The volume controller is situated on the right and it’s fairly easy to find with the finger. Also on the right, bellow the volume controller rests the power/lock button and underneath it there are two trays: one for the nanoSIM and the other for a microSD card that also doubles as a second nanoSIM port.
On top of the phone there is the 3.5mm headphone jack and along the bottom of the P8 there are the microUSB port, microphone and the speaker.
The phone comes into four colour variants: Mystic Champagne, Titanium Grey, Prestige Gold, Carbon Black
Huawei P8 is cheaper than its metal competitors, it has a refined exterior (maybe too similar to iPhone 6?) and overall we liked its design.
Huawei P8 has a 5.2in JDI IPS-NEO display with 1920x1080p resolution, 16 million colours, 424ppi pixel density and is protected by Gorilla Glass 3.
The display has wide viewing angles and its quite bright, reaching a maximum of 503 nits. Although it’s not the brightest, it does fare well in all light conditions.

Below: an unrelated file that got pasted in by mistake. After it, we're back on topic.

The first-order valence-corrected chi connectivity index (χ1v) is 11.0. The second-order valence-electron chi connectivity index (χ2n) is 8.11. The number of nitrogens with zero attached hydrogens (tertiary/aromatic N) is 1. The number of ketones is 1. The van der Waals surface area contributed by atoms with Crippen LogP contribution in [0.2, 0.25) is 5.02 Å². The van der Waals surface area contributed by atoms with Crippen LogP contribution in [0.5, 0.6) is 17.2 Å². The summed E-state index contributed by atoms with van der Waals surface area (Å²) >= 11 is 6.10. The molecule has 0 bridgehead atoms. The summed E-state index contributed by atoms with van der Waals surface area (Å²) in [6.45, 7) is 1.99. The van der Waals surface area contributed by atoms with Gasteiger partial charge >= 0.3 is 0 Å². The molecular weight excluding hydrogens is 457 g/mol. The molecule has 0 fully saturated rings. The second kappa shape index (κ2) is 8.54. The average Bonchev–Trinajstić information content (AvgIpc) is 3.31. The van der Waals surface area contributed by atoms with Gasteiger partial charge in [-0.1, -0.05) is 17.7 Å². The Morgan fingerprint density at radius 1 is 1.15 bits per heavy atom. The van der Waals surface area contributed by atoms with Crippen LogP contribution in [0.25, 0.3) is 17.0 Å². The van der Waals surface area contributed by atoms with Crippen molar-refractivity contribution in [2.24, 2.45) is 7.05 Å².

Note: The P8 doesn’t have a home button.
Thanks to the IPS-NEO, everything looks clear, the contrast reaches amazing levels and the blacks are really deep (almost as an AMOLED). Furthermore, this display managed to reach almost complete coverage of the colour gamut making it one of the most accurate LCD displays we reviewed.
In the end, we enjoyed this display but it does have a few shortcomings. Although the images had plenty of detail and impressive vibrancy, there is a bit of oversaturation and if put under lower levels of brightness, the colours became slightly washed out.
But all of this don’t really undermine the Huawei’s display, it just shows that it isn’t perfect; the display is really great, on par with what you can find on HTC One M9 or iPhone 6.
Huawei P8 sports it’s own 64-bit octa-core HiSilicon Kirin 930 chipset (that uses ARM’s big.LITTLE technology): it constantly switches between the faster 2GHz quad-core Cortex A53e and the slower 1GHz quad-core Cortex A53, based on low or high intensity tasks.
The chipset is backed by 3GB LPDDR3-1600 RAM, a Mali-T628 GPU, 16GB native memory (or 64GB) and a possible addition of up to 32GB through the microSD card.
The P8 is not really made for mobile gamers and comparing its performance with the Samsung Galaxy S6 or HTC One M9 it just doesn’t seem fair.
The phone will struggle with 3D games at their highest settings, web browsing can be a little jerky, especially when scrolling through heavy image loaded pages and overall the P8 is a mid-range performer.